I met Hank Greer, Out There’s longtime Everyday Cyclist columnist, where it may be statistically most likely to do so: on his daily work commute on the Centennial Trail. Returning from a downtown grocery run and anxious to put the ice cream away, I caught up to him and started to pass him on the left. As I did so, we struck up a brief, cheerful conversation as fellow pedal pushers tend to do. We talked equipment choices and from-tos (as in, where are you coming from? Going to?). We also relived highlights of past tours and speculated a bit about those to come.
After chatting easily for a mile, we drifted apart without exchanging contacts, realizing we would meet again, no doubt in much the same fashion. What I couldn’t have predicted those five years ago was that I would one day put down some roots here in Spokane and accept the honor and challenge of writing the Out There Everyday Cyclist column while he rolls out on one of those wild bike trips.
Acknowledging that I am unlikely to achieve his robust stature in the Spokane cycling community, or be able to even palely mimic his signature wit, I can only hope some measure of my own passion for all forms of cycling can achieve a similar goal: more butts on more bikes.
There is no shortage of fuel for those passions here in the Inland Northwest. From scenic rolls on the Centennial Trail or winding backroads, to winter night rides on Beacon Hill or the endless trails maintained by singletrack fanatics, there is a ride for every tire size and skill level.
Like the city itself, the cycling community seems accessible and down-to-earth. I have jumped in on group rides knowing no one, and invariably left with at least one new riding buddy. I have been approached on the street, including while delivering this magazine downtown Spokane, by fellow curious cyclists.
With one such easy acquaintance I now call a friend, I traversed a sizeable portion of our extensively trailed city, from Audubon Park to the bar at Luna on the South Hill for Easter brunch, our tires barely touching pavement. You know how when you’re falling for someone, it can be traced back through a series of small, revealing moments? An unexpected smile, an unspoken understanding, an intentional touch. That ride was one of those in my burgeoning affection for Spokane. I cite it often when people wonder why I contentedly call this city home, having travelled through more than a handful of places.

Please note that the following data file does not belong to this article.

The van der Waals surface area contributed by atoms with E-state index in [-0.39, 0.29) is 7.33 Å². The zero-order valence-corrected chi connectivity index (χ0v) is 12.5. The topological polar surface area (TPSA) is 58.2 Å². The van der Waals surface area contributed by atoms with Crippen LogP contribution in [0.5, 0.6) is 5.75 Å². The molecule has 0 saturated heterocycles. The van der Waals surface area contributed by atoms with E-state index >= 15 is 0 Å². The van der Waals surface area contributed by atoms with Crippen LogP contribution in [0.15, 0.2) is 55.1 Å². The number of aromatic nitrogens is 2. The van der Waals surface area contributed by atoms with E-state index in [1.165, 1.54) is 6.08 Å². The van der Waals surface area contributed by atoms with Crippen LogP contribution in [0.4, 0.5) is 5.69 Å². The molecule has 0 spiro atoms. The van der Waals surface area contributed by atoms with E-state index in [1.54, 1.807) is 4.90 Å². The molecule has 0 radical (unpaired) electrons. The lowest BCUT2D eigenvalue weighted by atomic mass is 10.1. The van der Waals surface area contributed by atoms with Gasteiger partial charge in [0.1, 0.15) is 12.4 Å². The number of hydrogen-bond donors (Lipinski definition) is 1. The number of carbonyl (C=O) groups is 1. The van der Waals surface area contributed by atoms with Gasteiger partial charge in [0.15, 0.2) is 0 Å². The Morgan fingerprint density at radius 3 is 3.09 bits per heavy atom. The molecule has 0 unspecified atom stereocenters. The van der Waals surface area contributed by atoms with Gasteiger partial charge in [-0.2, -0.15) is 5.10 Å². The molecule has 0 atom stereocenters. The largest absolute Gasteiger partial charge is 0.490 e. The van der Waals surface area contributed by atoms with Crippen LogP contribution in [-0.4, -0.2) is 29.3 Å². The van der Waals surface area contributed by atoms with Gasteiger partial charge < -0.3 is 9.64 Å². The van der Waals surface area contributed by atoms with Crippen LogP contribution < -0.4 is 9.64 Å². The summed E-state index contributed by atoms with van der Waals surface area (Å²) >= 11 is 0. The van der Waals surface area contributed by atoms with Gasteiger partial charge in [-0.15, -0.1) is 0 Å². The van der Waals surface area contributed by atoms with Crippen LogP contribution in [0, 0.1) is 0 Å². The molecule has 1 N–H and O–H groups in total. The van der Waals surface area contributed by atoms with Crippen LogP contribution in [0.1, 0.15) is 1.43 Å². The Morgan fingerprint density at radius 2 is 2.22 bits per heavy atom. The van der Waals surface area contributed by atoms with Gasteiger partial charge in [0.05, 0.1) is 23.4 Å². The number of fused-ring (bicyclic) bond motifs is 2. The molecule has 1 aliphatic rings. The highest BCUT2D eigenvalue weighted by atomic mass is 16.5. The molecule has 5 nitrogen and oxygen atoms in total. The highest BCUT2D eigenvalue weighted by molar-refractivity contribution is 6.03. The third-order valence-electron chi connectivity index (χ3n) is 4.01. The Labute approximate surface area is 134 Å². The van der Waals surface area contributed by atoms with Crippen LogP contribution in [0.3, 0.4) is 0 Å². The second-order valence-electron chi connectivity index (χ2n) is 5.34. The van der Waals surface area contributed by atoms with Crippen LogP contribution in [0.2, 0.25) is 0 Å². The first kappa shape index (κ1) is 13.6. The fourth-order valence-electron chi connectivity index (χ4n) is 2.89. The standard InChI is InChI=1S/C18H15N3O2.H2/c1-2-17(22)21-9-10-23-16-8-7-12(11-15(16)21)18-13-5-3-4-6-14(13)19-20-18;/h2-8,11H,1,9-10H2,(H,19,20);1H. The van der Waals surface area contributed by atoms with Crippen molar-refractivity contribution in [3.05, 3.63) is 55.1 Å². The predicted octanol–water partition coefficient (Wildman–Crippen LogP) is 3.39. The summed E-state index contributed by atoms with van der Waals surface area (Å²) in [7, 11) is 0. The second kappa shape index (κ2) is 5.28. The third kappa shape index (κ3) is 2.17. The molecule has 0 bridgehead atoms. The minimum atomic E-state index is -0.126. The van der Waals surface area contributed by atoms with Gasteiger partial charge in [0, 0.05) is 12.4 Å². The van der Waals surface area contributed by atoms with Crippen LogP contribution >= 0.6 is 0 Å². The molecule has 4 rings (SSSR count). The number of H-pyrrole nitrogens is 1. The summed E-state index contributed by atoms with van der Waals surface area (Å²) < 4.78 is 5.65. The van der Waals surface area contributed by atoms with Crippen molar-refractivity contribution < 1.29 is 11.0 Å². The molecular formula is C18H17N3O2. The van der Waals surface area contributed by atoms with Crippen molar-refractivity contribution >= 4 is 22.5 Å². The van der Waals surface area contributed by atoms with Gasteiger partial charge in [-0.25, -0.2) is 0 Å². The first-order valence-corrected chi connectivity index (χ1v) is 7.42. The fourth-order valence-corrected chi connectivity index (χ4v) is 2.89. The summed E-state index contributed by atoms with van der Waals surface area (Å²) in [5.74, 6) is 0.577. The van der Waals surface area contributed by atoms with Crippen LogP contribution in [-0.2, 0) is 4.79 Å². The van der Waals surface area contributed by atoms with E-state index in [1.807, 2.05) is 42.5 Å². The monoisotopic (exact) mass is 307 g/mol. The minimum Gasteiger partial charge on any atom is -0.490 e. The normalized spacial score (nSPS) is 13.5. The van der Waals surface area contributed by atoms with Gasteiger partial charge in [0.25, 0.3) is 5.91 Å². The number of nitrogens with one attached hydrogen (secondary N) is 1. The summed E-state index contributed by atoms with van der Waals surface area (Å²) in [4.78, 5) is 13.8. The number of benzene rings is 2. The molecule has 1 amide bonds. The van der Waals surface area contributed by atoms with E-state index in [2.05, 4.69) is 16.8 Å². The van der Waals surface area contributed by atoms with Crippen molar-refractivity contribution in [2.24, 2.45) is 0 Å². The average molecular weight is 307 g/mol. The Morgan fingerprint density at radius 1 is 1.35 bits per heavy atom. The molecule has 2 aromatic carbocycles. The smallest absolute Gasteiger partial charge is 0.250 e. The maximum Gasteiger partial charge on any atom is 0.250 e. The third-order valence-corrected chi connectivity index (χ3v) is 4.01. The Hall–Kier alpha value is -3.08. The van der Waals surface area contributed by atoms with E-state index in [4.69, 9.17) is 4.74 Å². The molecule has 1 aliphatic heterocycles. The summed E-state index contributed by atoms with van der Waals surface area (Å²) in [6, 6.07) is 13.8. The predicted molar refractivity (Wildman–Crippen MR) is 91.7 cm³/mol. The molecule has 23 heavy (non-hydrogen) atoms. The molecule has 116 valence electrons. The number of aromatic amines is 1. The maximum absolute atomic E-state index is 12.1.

I admit to previously playing the field a bit. Raised in the infinite cornfields of Iowa, I’ve lived at least a year in South Carolina, Louisiana, Japan, Los Angeles, Phoenix, Seattle, Denver, and— for the last five years— I’ve lived in Spokane. I have never felt so at home as I do here. It might be in some small way related to my internal clock, but it is largely that I’ve found a place that’s just the right mix of self-awareness and resolve. I don’t feel a need to be the weirdest, most outspoken, fastest, or a world-saving overachiever here. I only need to be true to my passions, or to be always in search of them, to find fast friends and new trails.
Taking over the reins of this column as Greer heads out on a long cycling adventure, I am thrilled to get the chance to spread awareness of this city’s and region’s unparalleled cycling opportunities, from shore-side picnics to endless mountain tours. I hope to be able to offer just a bit of insight, and to provide some inkling of inspiration for those considering cycling as a viable means of transportation, recreation, and exercise. As I’ve learned, Spokane is the kind of special place where you just might meet a Hank Greer out there, then get to be him. // (Justin Skay)
When he’s not off on another outdoor adventure, Justin Skay is often out pedaling around town running errands or escaping the hubbub of urban living on a quiet dirt trail. He last wrote about hot springs near Lochsa Lodge in the January issue of Out There.
[Feature photo “Home is where your bike is” courtesy of Justin Skay]